9. The receptacle assembly of claim 1, wherein the holes are arranged in parallel rows extending along the opposite sides of the tongue, the contacts disposed in one of the contact chicklets extending through the holes on one of the opposite sides of the tongue and the contacts disposed in another one of the contact chicklets extending through the holes on the other of the opposite sides of the tongue.
10. The receptacle assembly of claim 9, wherein the mating ends and the mounting ends of the contacts are oriented perpendicular to one another.
11. The receptacle assembly of claim 9, wherein the opposite sides of the shield include windows and the back side of the shield includes indentations, further wherein the back side secured to the opposite sides when the indentations are received in the windows.
12. An electrical contact device comprising:
first and second contact chicklets each housing a set of electrical contacts, wherein mating ends of the electrical contacts are configured to communicate with an electrical connector, mounting ends of the electrical contacts are configured to be mounted to a circuit board, and the mating and mounting ends of the electrical contacts are perpendicular to each other; and
a shield having a window, wherein each of the first and second contact chicklets includes a rib projection, the window configured to receive the rib projections to secure the contact chicklets together such that an inside edge of the rib projections are held in contact with one another by the window.
13. The electrical contact device in accordance with claim 12 wherein each of the first and second contact chicklets includes an alignment pin configured to insert into the circuit board and align the device on the circuit board.
14. The electrical contact device in accordance with claim 13 wherein the mounting ends of the electrical contacts protrude from a mounting end of each of the contact chicklets and the alignment pin protrudes from the mounting ends of the contact chicklets,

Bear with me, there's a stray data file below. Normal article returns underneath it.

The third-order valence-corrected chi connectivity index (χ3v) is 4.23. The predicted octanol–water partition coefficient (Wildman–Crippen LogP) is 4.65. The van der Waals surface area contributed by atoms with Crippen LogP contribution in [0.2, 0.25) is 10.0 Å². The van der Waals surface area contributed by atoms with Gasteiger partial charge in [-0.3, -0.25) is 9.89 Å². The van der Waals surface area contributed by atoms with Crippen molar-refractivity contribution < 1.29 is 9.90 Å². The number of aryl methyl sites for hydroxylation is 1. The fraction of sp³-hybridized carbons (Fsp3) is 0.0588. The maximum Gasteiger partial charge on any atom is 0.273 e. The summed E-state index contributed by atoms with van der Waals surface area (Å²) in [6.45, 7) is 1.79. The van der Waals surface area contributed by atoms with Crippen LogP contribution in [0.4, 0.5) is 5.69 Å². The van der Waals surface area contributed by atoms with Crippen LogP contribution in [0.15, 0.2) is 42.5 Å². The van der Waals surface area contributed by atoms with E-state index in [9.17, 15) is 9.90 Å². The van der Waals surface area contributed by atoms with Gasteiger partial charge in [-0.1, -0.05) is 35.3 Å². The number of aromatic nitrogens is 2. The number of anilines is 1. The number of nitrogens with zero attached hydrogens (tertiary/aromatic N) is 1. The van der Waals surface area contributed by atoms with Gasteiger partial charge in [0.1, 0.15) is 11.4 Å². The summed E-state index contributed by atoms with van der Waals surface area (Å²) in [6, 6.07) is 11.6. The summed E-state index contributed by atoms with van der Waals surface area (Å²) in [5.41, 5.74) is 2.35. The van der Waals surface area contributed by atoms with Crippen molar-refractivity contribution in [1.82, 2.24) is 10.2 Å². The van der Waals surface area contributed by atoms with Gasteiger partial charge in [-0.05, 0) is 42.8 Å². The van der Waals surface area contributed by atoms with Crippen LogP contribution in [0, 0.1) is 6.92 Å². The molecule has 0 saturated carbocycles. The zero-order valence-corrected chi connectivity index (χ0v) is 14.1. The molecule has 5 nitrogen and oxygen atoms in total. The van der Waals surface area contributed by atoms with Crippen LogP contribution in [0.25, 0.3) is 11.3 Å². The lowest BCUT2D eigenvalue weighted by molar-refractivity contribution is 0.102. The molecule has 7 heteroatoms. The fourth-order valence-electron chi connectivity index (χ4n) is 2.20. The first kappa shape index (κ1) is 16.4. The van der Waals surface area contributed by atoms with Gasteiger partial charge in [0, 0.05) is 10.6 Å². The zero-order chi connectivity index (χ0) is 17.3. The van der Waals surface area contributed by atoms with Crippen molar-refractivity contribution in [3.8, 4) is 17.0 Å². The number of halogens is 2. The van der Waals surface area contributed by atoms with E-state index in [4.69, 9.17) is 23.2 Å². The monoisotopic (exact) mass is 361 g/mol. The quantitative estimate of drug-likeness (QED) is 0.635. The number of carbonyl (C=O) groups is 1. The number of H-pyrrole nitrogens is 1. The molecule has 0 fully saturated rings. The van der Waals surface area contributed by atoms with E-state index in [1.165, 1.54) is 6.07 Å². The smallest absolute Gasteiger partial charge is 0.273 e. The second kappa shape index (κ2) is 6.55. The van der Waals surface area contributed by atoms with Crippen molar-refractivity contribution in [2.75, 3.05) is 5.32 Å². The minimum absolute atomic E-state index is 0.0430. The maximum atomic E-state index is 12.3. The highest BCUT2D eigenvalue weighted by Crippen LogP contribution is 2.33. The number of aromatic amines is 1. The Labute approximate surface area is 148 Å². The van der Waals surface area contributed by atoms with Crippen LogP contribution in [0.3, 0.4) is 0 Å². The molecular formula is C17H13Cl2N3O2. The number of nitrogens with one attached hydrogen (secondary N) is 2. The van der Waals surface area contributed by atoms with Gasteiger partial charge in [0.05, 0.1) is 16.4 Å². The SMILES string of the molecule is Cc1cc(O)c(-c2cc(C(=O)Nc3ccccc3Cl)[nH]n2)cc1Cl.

wherein the alignment pin of each of the contact chicklets extends farther from the mating ends of the contact chicklets than the electrical contacts.
15. The electrical contact device in accordance with claim 12 wherein the first contact chicklet includes a pin and the second contact chicklet includes an opening that receives the pin, the pin being held within the opening by a friction fit.
16. The electrical contact device in accordance with claim 12 further including a housing having a mating end elongated along a longitudinal axis of the housing, wherein the mating ends of the electrical contacts pass through the mating end of the housing.
17. The electrical contact device in accordance with claim 16 wherein the housing includes a retaining slot and at least one of the contact chicklets includes a retaining tab that fits into the retaining slot to secure the housing with respect to the contact chicklets.
Description
BACKGROUND OF THE INVENTION

The subject matter herein generally relates to receptacles for electrical connectors and, more particularly, to receptacles for connectors capable of communicating multimedia signals.

Electrical connectors that communicate multimedia signals can include connectors such as High-Definition Multimedia Interface (“HDMI”) connectors. HDMI connectors are inserted into HDMI receptacles to communicate data and especially multimedia data. The multimedia data includes audiovisual signals, for example. The receptacles can be included in a variety of devices such as computers, digital video recorders, set top boxes and televisions, for example.

Existing HDMI receptacles are mounted on a printed circuit board (“PCB”). These receptacles are mounted so that the receptacles are parallel to the PCB. Mounting these HDMI receptacles parallel to the PCB is an inefficient use of the limited space of the PCB and of the interface of the device into which the receptacles are inserted. For example, additional space typically is included between adjacent receptacles so that a person's fingers can grasp an HDMI plug and remove or insert the plug into the receptacle without inadvertently removing or damaging an adjacent plug. This additional space is left unused on both the PCB and on the interface of the device into which the HDMI connectors are inserted.

Additionally, due to the generally rectangular cross-sectional shape of HDMI receptacles, a large portion of the receptacles are left uncovered by an electromagnetic shield when the receptacles are mounted parallel to the PCB. Electromagnetic shields for HDMI receptacles traditionally only cover those areas of the receptacles that are not adjacent to the PCB. When an HDMI receptacle is mounted parallel to the PCB, one of the two long sides of the rectangular-shaped receptacle is mounted adjacent to the PCB and, therefore, left unshielded from electromagnetic interference. As a result, data communicated through conventional receptacles may be more susceptible to electromagnetic interference.